The Jargon Society, 1993.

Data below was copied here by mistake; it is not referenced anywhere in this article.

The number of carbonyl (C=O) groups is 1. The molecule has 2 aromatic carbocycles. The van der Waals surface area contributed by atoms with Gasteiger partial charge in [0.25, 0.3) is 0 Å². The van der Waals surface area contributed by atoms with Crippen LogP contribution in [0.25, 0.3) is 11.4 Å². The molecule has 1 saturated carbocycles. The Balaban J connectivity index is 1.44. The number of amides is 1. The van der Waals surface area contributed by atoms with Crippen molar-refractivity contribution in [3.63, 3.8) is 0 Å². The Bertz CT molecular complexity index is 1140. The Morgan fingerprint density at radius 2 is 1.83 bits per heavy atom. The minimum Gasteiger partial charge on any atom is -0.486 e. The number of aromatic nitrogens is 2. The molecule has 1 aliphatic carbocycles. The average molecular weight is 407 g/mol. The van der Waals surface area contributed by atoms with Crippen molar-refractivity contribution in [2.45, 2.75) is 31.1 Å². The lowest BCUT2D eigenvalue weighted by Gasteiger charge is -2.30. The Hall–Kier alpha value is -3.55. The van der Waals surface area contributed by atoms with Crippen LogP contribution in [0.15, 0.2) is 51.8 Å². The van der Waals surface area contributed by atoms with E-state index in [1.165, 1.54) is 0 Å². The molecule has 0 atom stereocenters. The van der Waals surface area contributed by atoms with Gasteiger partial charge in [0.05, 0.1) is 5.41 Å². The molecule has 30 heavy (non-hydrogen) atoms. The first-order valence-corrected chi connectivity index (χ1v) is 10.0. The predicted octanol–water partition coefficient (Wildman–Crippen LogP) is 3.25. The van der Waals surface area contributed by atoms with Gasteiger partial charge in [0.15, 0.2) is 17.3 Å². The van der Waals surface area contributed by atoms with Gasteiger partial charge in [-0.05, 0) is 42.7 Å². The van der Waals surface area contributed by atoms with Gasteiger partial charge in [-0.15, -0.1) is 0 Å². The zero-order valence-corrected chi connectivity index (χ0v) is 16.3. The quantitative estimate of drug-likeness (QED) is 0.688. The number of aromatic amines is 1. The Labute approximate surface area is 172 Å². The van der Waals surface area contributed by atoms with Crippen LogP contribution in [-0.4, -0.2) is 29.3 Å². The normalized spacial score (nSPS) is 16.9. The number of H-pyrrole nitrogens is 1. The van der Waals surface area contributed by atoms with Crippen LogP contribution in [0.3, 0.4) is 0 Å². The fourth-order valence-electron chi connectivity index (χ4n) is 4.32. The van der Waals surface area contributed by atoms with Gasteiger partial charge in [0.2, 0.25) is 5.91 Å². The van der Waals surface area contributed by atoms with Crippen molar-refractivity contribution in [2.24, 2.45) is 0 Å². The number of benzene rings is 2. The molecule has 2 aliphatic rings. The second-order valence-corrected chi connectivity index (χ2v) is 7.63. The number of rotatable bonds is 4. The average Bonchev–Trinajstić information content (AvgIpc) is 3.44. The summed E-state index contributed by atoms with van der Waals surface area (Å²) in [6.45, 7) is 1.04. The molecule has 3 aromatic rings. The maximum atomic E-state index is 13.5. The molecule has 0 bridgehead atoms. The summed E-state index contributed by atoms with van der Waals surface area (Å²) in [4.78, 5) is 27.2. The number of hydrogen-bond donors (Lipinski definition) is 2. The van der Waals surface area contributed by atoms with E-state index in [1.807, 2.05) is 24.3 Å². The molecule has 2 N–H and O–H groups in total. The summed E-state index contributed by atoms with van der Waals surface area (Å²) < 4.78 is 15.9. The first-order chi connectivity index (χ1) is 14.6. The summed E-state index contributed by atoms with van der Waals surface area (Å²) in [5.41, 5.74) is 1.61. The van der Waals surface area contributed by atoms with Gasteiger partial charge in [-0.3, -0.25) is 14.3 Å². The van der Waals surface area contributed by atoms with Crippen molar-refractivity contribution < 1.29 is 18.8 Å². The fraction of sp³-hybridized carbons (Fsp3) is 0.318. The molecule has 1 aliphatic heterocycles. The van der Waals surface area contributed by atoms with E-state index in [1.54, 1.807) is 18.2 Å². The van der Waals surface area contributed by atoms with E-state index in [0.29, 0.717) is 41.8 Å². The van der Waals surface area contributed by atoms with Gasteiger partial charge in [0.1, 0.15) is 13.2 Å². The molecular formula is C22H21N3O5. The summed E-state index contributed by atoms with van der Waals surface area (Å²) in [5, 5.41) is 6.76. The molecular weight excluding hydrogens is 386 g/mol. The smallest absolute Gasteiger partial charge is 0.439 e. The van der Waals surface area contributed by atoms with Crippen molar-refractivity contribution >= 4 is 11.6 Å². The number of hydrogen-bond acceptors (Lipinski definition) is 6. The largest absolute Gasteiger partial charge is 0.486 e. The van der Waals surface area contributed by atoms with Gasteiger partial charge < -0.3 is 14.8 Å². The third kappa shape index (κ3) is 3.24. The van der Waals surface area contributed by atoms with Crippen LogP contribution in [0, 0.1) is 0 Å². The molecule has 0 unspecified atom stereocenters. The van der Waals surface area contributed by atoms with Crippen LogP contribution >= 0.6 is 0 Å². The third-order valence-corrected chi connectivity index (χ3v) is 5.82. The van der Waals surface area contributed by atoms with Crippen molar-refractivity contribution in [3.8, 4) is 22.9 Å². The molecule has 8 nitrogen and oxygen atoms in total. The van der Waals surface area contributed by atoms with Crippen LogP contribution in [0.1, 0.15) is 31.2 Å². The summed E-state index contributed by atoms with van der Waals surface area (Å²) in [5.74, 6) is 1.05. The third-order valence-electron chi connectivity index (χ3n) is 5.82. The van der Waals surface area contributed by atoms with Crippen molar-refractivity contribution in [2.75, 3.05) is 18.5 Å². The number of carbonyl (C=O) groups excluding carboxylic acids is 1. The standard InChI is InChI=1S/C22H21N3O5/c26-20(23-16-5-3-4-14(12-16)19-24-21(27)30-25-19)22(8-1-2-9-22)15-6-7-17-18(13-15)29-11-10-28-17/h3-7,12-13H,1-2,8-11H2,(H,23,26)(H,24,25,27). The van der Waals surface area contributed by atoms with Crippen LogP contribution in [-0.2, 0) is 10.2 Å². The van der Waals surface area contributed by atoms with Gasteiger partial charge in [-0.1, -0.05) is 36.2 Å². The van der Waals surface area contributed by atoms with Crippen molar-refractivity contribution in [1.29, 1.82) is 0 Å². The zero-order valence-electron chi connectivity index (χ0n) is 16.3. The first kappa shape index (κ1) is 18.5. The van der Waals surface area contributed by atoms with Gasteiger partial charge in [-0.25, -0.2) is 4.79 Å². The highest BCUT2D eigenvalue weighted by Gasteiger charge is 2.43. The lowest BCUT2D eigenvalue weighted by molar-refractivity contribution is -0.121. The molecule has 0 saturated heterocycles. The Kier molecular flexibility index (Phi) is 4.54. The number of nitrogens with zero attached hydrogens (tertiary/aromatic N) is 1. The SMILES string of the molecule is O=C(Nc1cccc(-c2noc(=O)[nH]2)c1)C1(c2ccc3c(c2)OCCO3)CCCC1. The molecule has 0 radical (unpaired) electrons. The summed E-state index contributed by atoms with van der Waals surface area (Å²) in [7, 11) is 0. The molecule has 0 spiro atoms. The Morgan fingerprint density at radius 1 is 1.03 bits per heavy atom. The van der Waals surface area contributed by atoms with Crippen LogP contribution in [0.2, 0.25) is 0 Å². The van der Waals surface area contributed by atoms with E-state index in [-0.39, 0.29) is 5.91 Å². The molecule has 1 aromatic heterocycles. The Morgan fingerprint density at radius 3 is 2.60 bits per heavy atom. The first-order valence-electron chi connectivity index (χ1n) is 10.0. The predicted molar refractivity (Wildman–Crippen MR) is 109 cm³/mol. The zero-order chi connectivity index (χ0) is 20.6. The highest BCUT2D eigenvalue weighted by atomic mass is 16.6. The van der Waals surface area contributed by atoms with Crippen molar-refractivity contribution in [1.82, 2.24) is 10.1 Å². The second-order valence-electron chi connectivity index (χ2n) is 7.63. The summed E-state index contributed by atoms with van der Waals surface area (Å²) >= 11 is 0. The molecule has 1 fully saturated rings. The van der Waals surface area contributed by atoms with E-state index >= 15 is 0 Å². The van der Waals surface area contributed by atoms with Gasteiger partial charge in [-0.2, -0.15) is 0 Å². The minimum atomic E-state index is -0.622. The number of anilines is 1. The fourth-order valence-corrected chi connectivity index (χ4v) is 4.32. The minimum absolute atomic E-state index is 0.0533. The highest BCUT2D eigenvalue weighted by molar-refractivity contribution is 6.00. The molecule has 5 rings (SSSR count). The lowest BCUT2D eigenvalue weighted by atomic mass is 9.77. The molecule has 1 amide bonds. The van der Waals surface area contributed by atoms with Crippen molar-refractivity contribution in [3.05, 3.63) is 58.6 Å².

Eighty-year-old Mamie Neugent leans over her kitchen table, plunging her head of long white hair into a metal bowl of water at the newspaper-covered edge. On the bowl’s rim, above the dampened print, she rests fingers swollen wide from age and use, their shape betraying the same kind of long working life as the wrinkled dress that falls about her shoulders. Around her the camera has fixed details of a southern rural home: an ancient door; a stained refrigerator; an unused radio, coiled electric cord; crackers; Quaker Oats; a smooth plastic bottle of White Rain Shampoo. To one side sits her son Lee, hands on his head, seeming to smile to himself.